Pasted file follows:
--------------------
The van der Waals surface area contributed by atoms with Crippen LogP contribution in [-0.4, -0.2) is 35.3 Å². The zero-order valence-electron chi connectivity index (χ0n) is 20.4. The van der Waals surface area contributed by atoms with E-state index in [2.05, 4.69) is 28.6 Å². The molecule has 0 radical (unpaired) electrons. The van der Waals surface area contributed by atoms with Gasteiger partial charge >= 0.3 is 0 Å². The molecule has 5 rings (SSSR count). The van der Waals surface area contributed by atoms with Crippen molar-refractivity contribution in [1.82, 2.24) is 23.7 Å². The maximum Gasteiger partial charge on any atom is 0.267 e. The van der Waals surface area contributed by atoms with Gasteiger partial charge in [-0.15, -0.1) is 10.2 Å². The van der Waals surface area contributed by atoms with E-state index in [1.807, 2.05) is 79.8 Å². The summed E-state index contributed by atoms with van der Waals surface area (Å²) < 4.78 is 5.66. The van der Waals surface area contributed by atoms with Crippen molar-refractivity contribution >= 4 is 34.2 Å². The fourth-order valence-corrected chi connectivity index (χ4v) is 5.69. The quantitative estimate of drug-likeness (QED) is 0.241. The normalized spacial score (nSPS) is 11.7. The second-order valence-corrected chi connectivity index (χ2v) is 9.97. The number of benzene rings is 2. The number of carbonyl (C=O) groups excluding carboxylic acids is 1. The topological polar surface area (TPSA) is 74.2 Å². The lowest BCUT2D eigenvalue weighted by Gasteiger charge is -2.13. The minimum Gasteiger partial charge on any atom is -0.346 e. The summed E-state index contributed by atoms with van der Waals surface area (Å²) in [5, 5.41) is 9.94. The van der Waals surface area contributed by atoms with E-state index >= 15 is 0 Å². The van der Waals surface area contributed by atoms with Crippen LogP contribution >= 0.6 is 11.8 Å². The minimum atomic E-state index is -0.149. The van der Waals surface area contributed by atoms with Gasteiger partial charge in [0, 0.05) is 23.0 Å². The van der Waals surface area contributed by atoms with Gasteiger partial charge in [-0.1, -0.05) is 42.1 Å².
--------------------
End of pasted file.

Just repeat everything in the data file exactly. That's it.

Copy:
The van der Waals surface area contributed by atoms with Crippen LogP contribution in [-0.4, -0.2) is 35.3 Å². The zero-order valence-electron chi connectivity index (χ0n) is 20.4. The van der Waals surface area contributed by atoms with E-state index in [2.05, 4.69) is 28.6 Å². The molecule has 0 radical (unpaired) electrons. The van der Waals surface area contributed by atoms with Gasteiger partial charge >= 0.3 is 0 Å². The molecule has 5 rings (SSSR count). The van der Waals surface area contributed by atoms with Crippen molar-refractivity contribution in [1.82, 2.24) is 23.7 Å². The maximum Gasteiger partial charge on any atom is 0.267 e. The van der Waals surface area contributed by atoms with Gasteiger partial charge in [-0.15, -0.1) is 10.2 Å². The van der Waals surface area contributed by atoms with E-state index in [1.807, 2.05) is 79.8 Å². The summed E-state index contributed by atoms with van der Waals surface area (Å²) < 4.78 is 5.66. The van der Waals surface area contributed by atoms with Crippen molar-refractivity contribution >= 4 is 34.2 Å². The fourth-order valence-corrected chi connectivity index (χ4v) is 5.69. The quantitative estimate of drug-likeness (QED) is 0.241. The normalized spacial score (nSPS) is 11.7. The second-order valence-corrected chi connectivity index (χ2v) is 9.97. The number of benzene rings is 2. The number of carbonyl (C=O) groups excluding carboxylic acids is 1. The topological polar surface area (TPSA) is 74.2 Å². The lowest BCUT2D eigenvalue weighted by Gasteiger charge is -2.13. The minimum Gasteiger partial charge on any atom is -0.346 e. The summed E-state index contributed by atoms with van der Waals surface area (Å²) in [5, 5.41) is 9.94. The van der Waals surface area contributed by atoms with E-state index >= 15 is 0 Å². The van der Waals surface area contributed by atoms with Crippen LogP contribution >= 0.6 is 11.8 Å². The minimum atomic E-state index is -0.149. The van der Waals surface area contributed by atoms with Gasteiger partial charge in [0, 0.05) is 23.0 Å². The van der Waals surface area contributed by atoms with Gasteiger partial charge in [-0.1, -0.05) is 42.1 Å².